U. of South Carolina students to stage walkout Monday morning
Protest fever swept college campuses last week, and, according to a leaked Google Doc, will continue into this week at the University of South Carolina.
A Twitter user by the name of “DrinkingTicket” leaked screenshots of a Google Doc containing a list of demands and plans for a walkout and protest on University of South Carolina’s campus. DrinkingTicket’s Twitter biography states that it’s “UofSC’s info authority on student news” and its website allows users to send anonymous tips.
"[A]ll faculty and staff...must participate in a mandatory diversity training provided by the Office of Diversity and Inclusion."
According to the screenshots posted, the document and the walkout are named, “Here’s No Place Like Home” and will be publicized and spread by the hashtag #2020Vision and Twitter user @USC2020Vision. The document warns not to follow the account or publicize the hashtag until Monday.
The organizers formulated a list of demands, including “Acknowledgement of USC’s slave history by including in the historical portion of tours and adding plaques/markers to buildings built by slaves,” “[e]xpansion and improvement of minority recruitment and creation of a minority scholars program through the Honors College,” and “[p]olicies and accommodations for trans students including gender neutral housing and bathrooms and streamlined processes for changing gender markers and names within university databases.”
It also calls for increased funding for both the counseling center, which would be asked to offer more appointments free of charge, and the Office of Multicultural Student Affairs, which they would also like to be housed in a new building “that celebrates all identities.”
Moreover, it declares that “all faculty and staff, especially those who interact with students on a regular basis, must participate in a mandatory diversity training provided by the Office of Diversity and Inclusion,” and calls for the “creation of a Social Justice minor and cognate to expand its current offerings to undergraduate students.”
The full list of twelve demands can be read here.
In addition to the demands, USC 2020 Vision created and submitted a letter to President Harris Pastides. Within the letter, the organizers state that the university has failed to address USC’s history of racism claiming that USC was “built on the backs of enslaved people.” The organizers lay out more descriptive demands in the letter, including the creation of a diverse Student Board of Trustees that will assist in implementing their demands before the year 2020. The letter is signed by “The 2020 Visionaries.”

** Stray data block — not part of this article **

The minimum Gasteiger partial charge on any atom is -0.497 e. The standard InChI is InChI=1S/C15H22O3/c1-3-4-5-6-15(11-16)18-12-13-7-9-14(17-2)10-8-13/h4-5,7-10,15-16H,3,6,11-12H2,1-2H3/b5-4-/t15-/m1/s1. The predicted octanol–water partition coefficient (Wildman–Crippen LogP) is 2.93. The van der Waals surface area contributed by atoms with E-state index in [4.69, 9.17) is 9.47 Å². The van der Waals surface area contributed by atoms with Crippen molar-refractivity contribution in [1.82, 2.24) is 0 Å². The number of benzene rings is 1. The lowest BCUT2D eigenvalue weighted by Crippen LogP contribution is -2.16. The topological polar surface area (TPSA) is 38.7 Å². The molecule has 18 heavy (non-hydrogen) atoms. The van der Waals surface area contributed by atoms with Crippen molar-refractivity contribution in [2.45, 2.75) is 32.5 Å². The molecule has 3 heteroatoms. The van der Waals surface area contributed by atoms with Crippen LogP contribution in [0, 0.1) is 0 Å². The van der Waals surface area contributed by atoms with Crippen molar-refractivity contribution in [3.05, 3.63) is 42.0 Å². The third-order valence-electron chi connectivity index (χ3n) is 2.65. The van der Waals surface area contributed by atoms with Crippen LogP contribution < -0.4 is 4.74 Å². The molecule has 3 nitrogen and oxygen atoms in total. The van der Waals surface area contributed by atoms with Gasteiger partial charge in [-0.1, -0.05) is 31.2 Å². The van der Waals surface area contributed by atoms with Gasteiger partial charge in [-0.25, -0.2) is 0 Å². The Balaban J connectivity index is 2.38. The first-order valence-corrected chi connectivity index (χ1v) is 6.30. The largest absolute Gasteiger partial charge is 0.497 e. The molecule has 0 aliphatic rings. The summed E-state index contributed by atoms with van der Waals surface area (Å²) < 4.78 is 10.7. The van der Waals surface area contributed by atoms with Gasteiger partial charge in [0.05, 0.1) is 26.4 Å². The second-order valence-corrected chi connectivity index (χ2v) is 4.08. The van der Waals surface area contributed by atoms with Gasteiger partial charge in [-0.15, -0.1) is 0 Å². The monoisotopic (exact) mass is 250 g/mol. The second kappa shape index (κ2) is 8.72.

On Nov. 13, Pastides sent a letter to the USC community touting the school’s “pro-active stance on diversity and inclusion,” but the initiatives he highlighted were apparently insufficient for the walkout organizers, who were still coordinating their plans two days later.
Under the communication portion of the walkout document, the organizers explicitly state, “Communication rules - This is highly secret until Sunday night! At 7:00 pm you may share this logistical document with your membership and friends.”
The document also warns students not to use university email accounts or Facebook groups, nor to share information with USC employees or law enforcement, and advises using verbal communication like phone calls or private messengers.
Once USC 2020 Vision’s attempts at privacy were squandered, @USC2020Vision tweeted, “Since all information has been released, please feel free to share the petition and use the hashtag #2020vision. See y'all tomorrow :).”
The schedule for the event reads, “At 7:00 pm on Sunday, Student leaders and organizations spread word. On Monday at 10:45 am, the social media blitz begins. At 11:00 am, Walk out begins. At 11:30 am, the march from Longstreet to Osborne begins.”
According to organizers, if attendance is not possible, then the next best thing is to sign a Change.org petition that details the demands of the protest.
If a student is approached by media and does not wish to talk to them, #2020Vision organizers suggest finding a designated media representative to speak in place of said student.
A map was included in the document which detailed the protesters’ route from Longstreet to Osborne.
Students have already taken to Twitter to express their discontent with the USC 2020 Vision Twitter page and also to lend support to the movement. Twitter user @hodge_cody tweeted humorously, “Could we add meal at anytime, adequate parking, and a better football team to the list? @USC2020Vision,” while @rheaalicehughes tweeted, “Inclusivity should be a standard for everyone at this university!”
Follow the author of this article on Twitter: @ChrisNuelle